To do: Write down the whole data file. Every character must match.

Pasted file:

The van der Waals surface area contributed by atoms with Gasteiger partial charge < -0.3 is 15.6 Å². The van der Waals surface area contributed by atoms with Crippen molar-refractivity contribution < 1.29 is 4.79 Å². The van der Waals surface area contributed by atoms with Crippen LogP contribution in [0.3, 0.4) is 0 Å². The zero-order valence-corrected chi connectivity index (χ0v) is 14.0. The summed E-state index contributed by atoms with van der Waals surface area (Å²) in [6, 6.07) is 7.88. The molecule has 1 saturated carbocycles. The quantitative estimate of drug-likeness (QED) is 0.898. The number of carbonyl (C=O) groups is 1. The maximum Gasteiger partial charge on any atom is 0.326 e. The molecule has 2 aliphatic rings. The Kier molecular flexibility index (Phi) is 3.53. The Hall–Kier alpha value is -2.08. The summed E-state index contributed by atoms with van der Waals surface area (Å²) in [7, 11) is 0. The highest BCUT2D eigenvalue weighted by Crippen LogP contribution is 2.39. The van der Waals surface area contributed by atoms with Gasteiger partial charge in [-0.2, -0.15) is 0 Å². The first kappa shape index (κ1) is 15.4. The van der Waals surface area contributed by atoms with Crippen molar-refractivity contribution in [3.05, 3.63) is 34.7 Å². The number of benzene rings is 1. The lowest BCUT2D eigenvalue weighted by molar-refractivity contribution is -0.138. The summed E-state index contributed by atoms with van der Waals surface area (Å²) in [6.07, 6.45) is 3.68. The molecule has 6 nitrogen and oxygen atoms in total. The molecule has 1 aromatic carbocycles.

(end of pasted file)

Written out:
The van der Waals surface area contributed by atoms with Gasteiger partial charge < -0.3 is 15.6 Å². The van der Waals surface area contributed by atoms with Crippen molar-refractivity contribution < 1.29 is 4.79 Å². The van der Waals surface area contributed by atoms with Crippen LogP contribution in [0.3, 0.4) is 0 Å². The zero-order valence-corrected chi connectivity index (χ0v) is 14.0. The summed E-state index contributed by atoms with van der Waals surface area (Å²) in [6, 6.07) is 7.88. The molecule has 1 saturated carbocycles. The quantitative estimate of drug-likeness (QED) is 0.898. The number of carbonyl (C=O) groups is 1. The maximum Gasteiger partial charge on any atom is 0.326 e. The molecule has 2 aliphatic rings. The Kier molecular flexibility index (Phi) is 3.53. The Hall–Kier alpha value is -2.08. The summed E-state index contributed by atoms with van der Waals surface area (Å²) in [7, 11) is 0. The highest BCUT2D eigenvalue weighted by Crippen LogP contribution is 2.39. The van der Waals surface area contributed by atoms with Gasteiger partial charge in [-0.2, -0.15) is 0 Å². The first kappa shape index (κ1) is 15.4. The van der Waals surface area contributed by atoms with Crippen molar-refractivity contribution in [3.05, 3.63) is 34.7 Å². The number of benzene rings is 1. The lowest BCUT2D eigenvalue weighted by molar-refractivity contribution is -0.138. The summed E-state index contributed by atoms with van der Waals surface area (Å²) in [6.07, 6.45) is 3.68. The molecule has 6 nitrogen and oxygen atoms in total. The molecule has 1 aromatic carbocycles.